Today’s reviewed novels are most likely to appeal to strong, mature teen readers looking for a challenge. Yet each includes a teen character, an authentic teen voice, that will keep the adventurous reading.
The starred review belongs to A Tale for the Time Being by Ruth Ozeki. This novel is difficult to categorize. It begins with diary entries by a teenage Japanese girl, but becomes more of a puzzle when the reader realizes that the entries are being read by an American novelist named Ruth who has discovered the diary on an island off British Columbia. Still, it is Nao’s voice that anchors the novel, and wins the reader’s sympathy.
The Gods of Heavenly Punishment also begins with a Japanese teenager and alternates between Japanese and American characters, but this is a novel about war, specifically World War II. Again, it is the teen character, Yoshi, who brings the various strains of the story together. For readers fascinated by John Hersey’s Hiroshima (widely read by the students in my school), this novel will provide additional, this time fictional, insight into the devastation experienced by Japan during the war.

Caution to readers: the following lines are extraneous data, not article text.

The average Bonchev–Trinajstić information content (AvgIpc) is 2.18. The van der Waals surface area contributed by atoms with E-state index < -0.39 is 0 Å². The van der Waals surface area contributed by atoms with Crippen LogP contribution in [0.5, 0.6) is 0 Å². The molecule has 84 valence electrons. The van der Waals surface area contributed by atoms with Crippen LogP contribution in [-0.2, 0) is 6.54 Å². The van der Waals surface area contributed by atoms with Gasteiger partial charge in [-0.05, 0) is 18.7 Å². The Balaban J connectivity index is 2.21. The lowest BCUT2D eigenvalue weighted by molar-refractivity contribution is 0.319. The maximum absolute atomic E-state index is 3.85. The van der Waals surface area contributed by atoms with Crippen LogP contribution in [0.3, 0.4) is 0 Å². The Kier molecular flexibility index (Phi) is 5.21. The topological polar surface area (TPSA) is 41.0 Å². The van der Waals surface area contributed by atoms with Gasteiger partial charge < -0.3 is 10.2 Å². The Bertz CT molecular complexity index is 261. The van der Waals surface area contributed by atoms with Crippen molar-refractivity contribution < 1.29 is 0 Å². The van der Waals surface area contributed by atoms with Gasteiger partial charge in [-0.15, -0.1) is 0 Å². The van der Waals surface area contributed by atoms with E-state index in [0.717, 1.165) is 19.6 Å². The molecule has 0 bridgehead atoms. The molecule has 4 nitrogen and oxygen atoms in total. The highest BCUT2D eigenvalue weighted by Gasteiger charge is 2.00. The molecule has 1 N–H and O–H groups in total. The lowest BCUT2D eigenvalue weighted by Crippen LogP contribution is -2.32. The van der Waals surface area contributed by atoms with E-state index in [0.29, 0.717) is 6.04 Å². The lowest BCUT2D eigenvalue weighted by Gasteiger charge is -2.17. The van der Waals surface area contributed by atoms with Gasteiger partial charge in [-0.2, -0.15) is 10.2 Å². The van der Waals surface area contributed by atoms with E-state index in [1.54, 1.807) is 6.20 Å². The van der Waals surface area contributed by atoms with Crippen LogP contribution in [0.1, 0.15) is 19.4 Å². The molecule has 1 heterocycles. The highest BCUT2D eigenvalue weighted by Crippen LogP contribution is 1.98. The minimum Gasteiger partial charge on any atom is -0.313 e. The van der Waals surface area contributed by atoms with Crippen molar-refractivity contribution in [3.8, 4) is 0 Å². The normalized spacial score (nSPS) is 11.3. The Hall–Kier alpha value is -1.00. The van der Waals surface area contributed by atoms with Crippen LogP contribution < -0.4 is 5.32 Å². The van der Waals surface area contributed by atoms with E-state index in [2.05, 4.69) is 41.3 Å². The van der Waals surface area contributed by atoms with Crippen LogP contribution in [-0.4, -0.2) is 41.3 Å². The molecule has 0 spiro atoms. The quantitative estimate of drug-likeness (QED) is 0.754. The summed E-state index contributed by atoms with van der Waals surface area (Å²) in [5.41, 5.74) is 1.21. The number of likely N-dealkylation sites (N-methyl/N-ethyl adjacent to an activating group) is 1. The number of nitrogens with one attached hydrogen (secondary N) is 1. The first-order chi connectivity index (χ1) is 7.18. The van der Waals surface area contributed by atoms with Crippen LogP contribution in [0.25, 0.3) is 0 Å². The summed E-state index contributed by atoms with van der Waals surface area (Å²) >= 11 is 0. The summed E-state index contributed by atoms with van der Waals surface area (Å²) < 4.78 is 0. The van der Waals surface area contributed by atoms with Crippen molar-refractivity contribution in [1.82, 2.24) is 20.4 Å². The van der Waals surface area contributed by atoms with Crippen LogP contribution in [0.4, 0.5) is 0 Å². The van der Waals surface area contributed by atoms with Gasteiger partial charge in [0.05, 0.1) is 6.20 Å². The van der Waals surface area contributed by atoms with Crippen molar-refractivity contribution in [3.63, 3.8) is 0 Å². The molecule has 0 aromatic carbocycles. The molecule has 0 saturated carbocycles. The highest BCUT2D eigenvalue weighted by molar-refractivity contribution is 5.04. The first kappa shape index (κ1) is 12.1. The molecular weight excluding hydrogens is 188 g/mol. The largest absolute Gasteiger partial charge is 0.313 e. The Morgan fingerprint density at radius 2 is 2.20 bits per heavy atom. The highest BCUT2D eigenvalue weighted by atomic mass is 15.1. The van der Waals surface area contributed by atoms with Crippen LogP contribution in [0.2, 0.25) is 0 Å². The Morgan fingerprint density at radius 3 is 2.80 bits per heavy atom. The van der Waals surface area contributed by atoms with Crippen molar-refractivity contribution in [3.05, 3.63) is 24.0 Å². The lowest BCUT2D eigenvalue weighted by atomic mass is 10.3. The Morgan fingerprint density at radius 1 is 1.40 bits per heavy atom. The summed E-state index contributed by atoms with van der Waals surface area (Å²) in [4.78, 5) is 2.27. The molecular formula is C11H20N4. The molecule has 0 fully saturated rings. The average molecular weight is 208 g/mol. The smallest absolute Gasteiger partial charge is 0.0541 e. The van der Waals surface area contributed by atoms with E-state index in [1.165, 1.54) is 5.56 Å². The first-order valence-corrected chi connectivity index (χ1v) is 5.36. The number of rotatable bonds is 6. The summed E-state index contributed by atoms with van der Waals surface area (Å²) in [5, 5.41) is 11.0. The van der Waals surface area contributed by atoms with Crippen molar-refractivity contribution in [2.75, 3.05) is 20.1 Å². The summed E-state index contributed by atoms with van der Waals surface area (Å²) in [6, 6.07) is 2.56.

A Map of Tulsa has been the subject of some rather heady comparisons. A starred Publishers Weekly review begins, “If Catcher in the Rye has lost its raw clout for recent generations of Internet-suckled American youth, here is a coming-of-age novel to replace it. Instead of running away, the pretentious narrator of this updated version of Salinger’s bildungsroman travels headlong back home to claim the town where he came of age.” While I don’t believe Catcher in the Rye has lost its caché with teen readers (I recently heard a group of 9th graders proclaim their love for it), this is a useful touchstone for understanding A Map of Tulsa.
Still, the other comparison Lytal’s debut nobel is winning is to Michael Chabon’s The Mysteries of Pittsburgh. While A Map of Tulsa will appeal to thoughtful, mature teens, it is perhaps more likely to appeal to slightly older readers – those who have already experienced the return home after that life-changing first year of college. “I came back to Tulsa … for different reasons,” Jim says. “To prove that it was empty. And in hopes that it was not.”